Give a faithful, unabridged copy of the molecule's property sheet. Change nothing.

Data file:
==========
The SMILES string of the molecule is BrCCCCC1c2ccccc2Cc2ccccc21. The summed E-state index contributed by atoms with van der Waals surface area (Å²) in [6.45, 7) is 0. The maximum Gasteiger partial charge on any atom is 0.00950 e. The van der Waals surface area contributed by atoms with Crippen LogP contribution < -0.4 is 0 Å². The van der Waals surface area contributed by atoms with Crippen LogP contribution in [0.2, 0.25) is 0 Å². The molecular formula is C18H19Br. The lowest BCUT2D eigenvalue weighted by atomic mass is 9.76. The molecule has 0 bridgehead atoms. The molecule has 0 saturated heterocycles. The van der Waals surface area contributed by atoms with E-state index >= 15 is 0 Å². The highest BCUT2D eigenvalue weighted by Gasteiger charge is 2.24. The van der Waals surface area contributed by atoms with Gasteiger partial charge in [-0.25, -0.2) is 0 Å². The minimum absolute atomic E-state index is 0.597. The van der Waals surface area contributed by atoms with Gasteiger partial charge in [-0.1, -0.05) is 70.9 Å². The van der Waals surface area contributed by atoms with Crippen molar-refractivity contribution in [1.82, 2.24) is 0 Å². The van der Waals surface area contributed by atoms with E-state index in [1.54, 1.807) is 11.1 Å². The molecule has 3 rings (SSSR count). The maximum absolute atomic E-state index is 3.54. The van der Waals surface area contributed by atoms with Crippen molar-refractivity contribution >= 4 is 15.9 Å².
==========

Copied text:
The SMILES string of the molecule is BrCCCCC1c2ccccc2Cc2ccccc21. The summed E-state index contributed by atoms with van der Waals surface area (Å²) in [6.45, 7) is 0. The maximum Gasteiger partial charge on any atom is 0.00950 e. The van der Waals surface area contributed by atoms with Crippen LogP contribution < -0.4 is 0 Å². The van der Waals surface area contributed by atoms with Crippen LogP contribution in [0.2, 0.25) is 0 Å². The molecular formula is C18H19Br. The lowest BCUT2D eigenvalue weighted by atomic mass is 9.76. The molecule has 0 bridgehead atoms. The molecule has 0 saturated heterocycles. The van der Waals surface area contributed by atoms with E-state index >= 15 is 0 Å². The highest BCUT2D eigenvalue weighted by Gasteiger charge is 2.24. The van der Waals surface area contributed by atoms with Gasteiger partial charge in [-0.25, -0.2) is 0 Å². The minimum absolute atomic E-state index is 0.597. The van der Waals surface area contributed by atoms with Gasteiger partial charge in [-0.1, -0.05) is 70.9 Å². The van der Waals surface area contributed by atoms with Crippen molar-refractivity contribution in [1.82, 2.24) is 0 Å². The van der Waals surface area contributed by atoms with E-state index in [1.54, 1.807) is 11.1 Å². The molecule has 3 rings (SSSR count). The maximum absolute atomic E-state index is 3.54. The van der Waals surface area contributed by atoms with Crippen molar-refractivity contribution >= 4 is 15.9 Å².